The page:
“The important point is that this is a proof of concept. That is, even if a memory seems to be gone, it is still there. It's a matter of how to retrieve it,” said Susumu Tonegawa, director of the RIKEN-MIT Center for Neural Circuit Genetics at the Picower Institute for Learning and Memory.Tonegawa is the senior author of the study which appeared in the journal Nature, and Dheeraj Roy, an MIT graduate student, is the paper's lead author.

The researchers have also shown that they can manipulate these memory traces or engrams to plant false memories, activate existing memories, or alter a memory's emotional associations.To investigate this further, the researchers studied two different strains of mice genetically engineered to develop Alzheimer's symptoms along with a group of healthy mice.All of these mice, when exposed to a chamber where they received a foot shock, showed fear when placed in the same chamber an hour later. However, when placed in the chamber again several days later, only the normal mice still showed fear. 

The Alzheimer's mice did not appear to remember the foot shock.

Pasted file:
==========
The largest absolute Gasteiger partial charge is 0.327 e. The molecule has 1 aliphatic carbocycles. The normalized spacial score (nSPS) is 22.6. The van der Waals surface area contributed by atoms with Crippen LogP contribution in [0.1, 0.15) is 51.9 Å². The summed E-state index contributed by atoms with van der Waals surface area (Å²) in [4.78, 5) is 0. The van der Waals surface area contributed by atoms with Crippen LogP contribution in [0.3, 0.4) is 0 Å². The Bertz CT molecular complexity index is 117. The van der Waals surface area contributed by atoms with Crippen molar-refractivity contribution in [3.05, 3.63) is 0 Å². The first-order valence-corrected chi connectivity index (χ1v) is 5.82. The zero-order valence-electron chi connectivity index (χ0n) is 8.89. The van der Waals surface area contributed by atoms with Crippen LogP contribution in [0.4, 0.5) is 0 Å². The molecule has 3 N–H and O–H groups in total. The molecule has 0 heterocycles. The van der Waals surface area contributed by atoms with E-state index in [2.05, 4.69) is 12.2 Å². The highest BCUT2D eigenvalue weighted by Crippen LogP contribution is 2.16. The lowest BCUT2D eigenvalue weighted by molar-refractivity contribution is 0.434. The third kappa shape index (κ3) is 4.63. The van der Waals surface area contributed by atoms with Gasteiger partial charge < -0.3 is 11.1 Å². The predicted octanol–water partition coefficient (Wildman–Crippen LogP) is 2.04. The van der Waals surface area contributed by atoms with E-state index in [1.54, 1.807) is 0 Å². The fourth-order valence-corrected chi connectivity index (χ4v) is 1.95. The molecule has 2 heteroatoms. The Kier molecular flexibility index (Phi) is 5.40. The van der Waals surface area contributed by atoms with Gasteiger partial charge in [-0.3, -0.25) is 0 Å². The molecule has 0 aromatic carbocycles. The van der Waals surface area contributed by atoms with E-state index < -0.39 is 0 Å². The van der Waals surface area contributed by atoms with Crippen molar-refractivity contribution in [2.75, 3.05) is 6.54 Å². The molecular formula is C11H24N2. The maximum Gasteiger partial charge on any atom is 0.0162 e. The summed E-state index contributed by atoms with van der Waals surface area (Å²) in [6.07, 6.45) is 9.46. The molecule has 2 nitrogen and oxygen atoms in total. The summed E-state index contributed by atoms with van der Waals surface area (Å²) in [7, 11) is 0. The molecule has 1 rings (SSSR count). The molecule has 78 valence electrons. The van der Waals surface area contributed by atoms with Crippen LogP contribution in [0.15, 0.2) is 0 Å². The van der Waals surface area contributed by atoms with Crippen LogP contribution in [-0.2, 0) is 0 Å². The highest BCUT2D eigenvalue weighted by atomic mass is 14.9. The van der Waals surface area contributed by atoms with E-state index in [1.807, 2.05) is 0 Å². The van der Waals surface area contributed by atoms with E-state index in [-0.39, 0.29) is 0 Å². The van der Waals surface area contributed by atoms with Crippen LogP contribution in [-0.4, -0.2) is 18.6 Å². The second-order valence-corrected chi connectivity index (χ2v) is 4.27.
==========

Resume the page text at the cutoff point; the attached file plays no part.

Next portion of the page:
"Short-term memory seems to be normal, on the order of hours. But for long-term memory, these early Alzheimer's mice seem to be impaired," Roy said.

The researchers then showed that while the mice cannot recall their experiences when prompted by natural cues, those memories are still there.
“Directly activating the cells that we believe are holding the memory gets them to retrieve it," Roy noted, adding that “this suggests that it is indeed an access problem to the information, not that they're unable to learn or store this memory”.
“If we want to recall a memory, the memory-holding cells have to be reactivated by the correct cue. If the spine density does not go up during learning process, then later, if you give a natural recall cue, it may not be able to reach the nucleus of the engram cells," Tonegawa explained.
The researchers were also able to induce a longer-term reactivation of the "lost" memories by stimulating new connections between the entorhinal cortex region of the brain and the hippocampus.

“It's possible that in the future some technology will be developed to activate or inactivate cells deep inside the brain, like the hippocampus or entorhinal cortex, with more precision," Tonegawa added.​